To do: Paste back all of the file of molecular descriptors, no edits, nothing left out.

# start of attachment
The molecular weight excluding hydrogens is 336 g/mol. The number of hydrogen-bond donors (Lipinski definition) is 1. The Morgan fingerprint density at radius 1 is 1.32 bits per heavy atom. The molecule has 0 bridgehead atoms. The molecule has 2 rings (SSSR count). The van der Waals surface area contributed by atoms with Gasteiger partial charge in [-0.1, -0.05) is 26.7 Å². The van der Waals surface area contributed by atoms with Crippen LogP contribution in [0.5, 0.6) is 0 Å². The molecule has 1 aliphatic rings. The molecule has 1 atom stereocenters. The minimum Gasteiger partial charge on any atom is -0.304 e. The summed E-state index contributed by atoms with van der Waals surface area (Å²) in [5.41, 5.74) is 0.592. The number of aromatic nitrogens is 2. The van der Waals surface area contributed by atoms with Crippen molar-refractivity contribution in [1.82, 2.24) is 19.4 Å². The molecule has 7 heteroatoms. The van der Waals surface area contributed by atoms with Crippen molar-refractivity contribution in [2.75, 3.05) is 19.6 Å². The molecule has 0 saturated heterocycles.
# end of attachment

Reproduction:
The molecular weight excluding hydrogens is 336 g/mol. The number of hydrogen-bond donors (Lipinski definition) is 1. The Morgan fingerprint density at radius 1 is 1.32 bits per heavy atom. The molecule has 0 bridgehead atoms. The molecule has 2 rings (SSSR count). The van der Waals surface area contributed by atoms with Gasteiger partial charge in [-0.1, -0.05) is 26.7 Å². The van der Waals surface area contributed by atoms with Crippen LogP contribution in [0.5, 0.6) is 0 Å². The molecule has 1 aliphatic rings. The molecule has 1 atom stereocenters. The minimum Gasteiger partial charge on any atom is -0.304 e. The summed E-state index contributed by atoms with van der Waals surface area (Å²) in [5.41, 5.74) is 0.592. The number of aromatic nitrogens is 2. The van der Waals surface area contributed by atoms with Crippen molar-refractivity contribution in [1.82, 2.24) is 19.4 Å². The molecule has 7 heteroatoms. The van der Waals surface area contributed by atoms with Crippen molar-refractivity contribution in [2.75, 3.05) is 19.6 Å². The molecule has 0 saturated heterocycles.